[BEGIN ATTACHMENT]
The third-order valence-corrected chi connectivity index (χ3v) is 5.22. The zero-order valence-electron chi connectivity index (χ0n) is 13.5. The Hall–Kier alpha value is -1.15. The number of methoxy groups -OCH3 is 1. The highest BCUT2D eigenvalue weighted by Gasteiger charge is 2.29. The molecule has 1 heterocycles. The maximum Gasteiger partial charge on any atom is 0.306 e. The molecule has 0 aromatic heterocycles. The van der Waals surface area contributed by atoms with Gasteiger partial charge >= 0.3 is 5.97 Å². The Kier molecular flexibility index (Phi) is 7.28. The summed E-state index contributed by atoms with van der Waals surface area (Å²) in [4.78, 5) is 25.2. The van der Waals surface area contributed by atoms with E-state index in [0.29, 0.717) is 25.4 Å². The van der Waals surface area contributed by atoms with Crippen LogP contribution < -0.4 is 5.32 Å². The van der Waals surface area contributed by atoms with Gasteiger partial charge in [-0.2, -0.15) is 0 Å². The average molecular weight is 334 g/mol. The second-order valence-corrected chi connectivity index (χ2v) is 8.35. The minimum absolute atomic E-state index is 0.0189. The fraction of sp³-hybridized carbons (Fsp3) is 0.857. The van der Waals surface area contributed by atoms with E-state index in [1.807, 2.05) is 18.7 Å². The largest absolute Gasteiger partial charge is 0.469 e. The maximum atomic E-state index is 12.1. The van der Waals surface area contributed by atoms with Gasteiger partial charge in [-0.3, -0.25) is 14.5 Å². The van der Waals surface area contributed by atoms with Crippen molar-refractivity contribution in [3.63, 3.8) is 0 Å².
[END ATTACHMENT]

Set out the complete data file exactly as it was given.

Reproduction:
The third-order valence-corrected chi connectivity index (χ3v) is 5.22. The zero-order valence-electron chi connectivity index (χ0n) is 13.5. The Hall–Kier alpha value is -1.15. The number of methoxy groups -OCH3 is 1. The highest BCUT2D eigenvalue weighted by Gasteiger charge is 2.29. The molecule has 1 heterocycles. The maximum Gasteiger partial charge on any atom is 0.306 e. The molecule has 0 aromatic heterocycles. The van der Waals surface area contributed by atoms with Gasteiger partial charge >= 0.3 is 5.97 Å². The Kier molecular flexibility index (Phi) is 7.28. The summed E-state index contributed by atoms with van der Waals surface area (Å²) in [4.78, 5) is 25.2. The van der Waals surface area contributed by atoms with E-state index in [0.29, 0.717) is 25.4 Å². The van der Waals surface area contributed by atoms with Crippen LogP contribution < -0.4 is 5.32 Å². The van der Waals surface area contributed by atoms with Gasteiger partial charge in [-0.2, -0.15) is 0 Å². The average molecular weight is 334 g/mol. The second-order valence-corrected chi connectivity index (χ2v) is 8.35. The minimum absolute atomic E-state index is 0.0189. The fraction of sp³-hybridized carbons (Fsp3) is 0.857. The van der Waals surface area contributed by atoms with E-state index in [1.807, 2.05) is 18.7 Å². The largest absolute Gasteiger partial charge is 0.469 e. The maximum atomic E-state index is 12.1. The van der Waals surface area contributed by atoms with Gasteiger partial charge in [-0.3, -0.25) is 14.5 Å². The van der Waals surface area contributed by atoms with Crippen molar-refractivity contribution in [3.63, 3.8) is 0 Å².